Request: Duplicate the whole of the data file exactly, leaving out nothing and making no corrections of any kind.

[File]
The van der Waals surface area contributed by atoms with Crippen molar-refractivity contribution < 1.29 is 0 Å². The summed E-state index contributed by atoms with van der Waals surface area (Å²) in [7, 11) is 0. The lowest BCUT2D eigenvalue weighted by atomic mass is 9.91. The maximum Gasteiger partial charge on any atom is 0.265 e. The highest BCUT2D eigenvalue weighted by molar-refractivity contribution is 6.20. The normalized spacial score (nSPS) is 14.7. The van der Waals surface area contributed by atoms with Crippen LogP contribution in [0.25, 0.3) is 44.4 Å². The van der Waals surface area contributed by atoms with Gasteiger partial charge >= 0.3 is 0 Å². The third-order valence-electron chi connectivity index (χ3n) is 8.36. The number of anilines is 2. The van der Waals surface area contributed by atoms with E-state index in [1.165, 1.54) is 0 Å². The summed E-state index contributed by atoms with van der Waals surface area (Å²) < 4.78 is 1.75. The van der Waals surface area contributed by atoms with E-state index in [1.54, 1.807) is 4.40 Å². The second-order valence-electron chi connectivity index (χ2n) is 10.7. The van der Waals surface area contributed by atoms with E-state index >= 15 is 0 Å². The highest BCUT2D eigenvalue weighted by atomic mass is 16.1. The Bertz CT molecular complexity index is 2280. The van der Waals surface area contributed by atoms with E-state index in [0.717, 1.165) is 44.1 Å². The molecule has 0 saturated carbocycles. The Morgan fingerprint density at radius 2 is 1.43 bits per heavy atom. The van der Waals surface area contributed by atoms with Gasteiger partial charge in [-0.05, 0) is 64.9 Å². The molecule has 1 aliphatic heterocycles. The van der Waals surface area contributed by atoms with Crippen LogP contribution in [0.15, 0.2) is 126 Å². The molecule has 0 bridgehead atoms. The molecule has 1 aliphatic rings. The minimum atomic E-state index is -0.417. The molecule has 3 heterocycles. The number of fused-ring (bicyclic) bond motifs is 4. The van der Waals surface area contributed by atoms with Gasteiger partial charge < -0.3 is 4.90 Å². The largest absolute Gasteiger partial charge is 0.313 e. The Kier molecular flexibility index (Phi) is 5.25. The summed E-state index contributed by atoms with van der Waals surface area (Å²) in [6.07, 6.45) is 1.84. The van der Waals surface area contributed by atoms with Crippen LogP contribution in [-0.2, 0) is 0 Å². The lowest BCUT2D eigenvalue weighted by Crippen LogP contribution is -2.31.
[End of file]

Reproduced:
The van der Waals surface area contributed by atoms with Crippen molar-refractivity contribution < 1.29 is 0 Å². The summed E-state index contributed by atoms with van der Waals surface area (Å²) in [7, 11) is 0. The lowest BCUT2D eigenvalue weighted by atomic mass is 9.91. The maximum Gasteiger partial charge on any atom is 0.265 e. The highest BCUT2D eigenvalue weighted by molar-refractivity contribution is 6.20. The normalized spacial score (nSPS) is 14.7. The van der Waals surface area contributed by atoms with Crippen LogP contribution in [0.25, 0.3) is 44.4 Å². The van der Waals surface area contributed by atoms with Gasteiger partial charge >= 0.3 is 0 Å². The third-order valence-electron chi connectivity index (χ3n) is 8.36. The number of anilines is 2. The van der Waals surface area contributed by atoms with E-state index in [1.165, 1.54) is 0 Å². The summed E-state index contributed by atoms with van der Waals surface area (Å²) < 4.78 is 1.75. The van der Waals surface area contributed by atoms with E-state index in [1.54, 1.807) is 4.40 Å². The second-order valence-electron chi connectivity index (χ2n) is 10.7. The van der Waals surface area contributed by atoms with E-state index >= 15 is 0 Å². The highest BCUT2D eigenvalue weighted by atomic mass is 16.1. The Bertz CT molecular complexity index is 2280. The van der Waals surface area contributed by atoms with E-state index in [0.717, 1.165) is 44.1 Å². The molecule has 0 saturated carbocycles. The Morgan fingerprint density at radius 2 is 1.43 bits per heavy atom. The van der Waals surface area contributed by atoms with Gasteiger partial charge in [-0.05, 0) is 64.9 Å². The molecule has 1 aliphatic heterocycles. The van der Waals surface area contributed by atoms with Crippen LogP contribution in [0.15, 0.2) is 126 Å². The molecule has 0 bridgehead atoms. The molecule has 1 aliphatic rings. The minimum atomic E-state index is -0.417. The molecule has 3 heterocycles. The number of fused-ring (bicyclic) bond motifs is 4. The van der Waals surface area contributed by atoms with Gasteiger partial charge < -0.3 is 4.90 Å². The largest absolute Gasteiger partial charge is 0.313 e. The Kier molecular flexibility index (Phi) is 5.25. The summed E-state index contributed by atoms with van der Waals surface area (Å²) in [6.07, 6.45) is 1.84. The van der Waals surface area contributed by atoms with Crippen LogP contribution in [-0.2, 0) is 0 Å². The lowest BCUT2D eigenvalue weighted by Crippen LogP contribution is -2.31.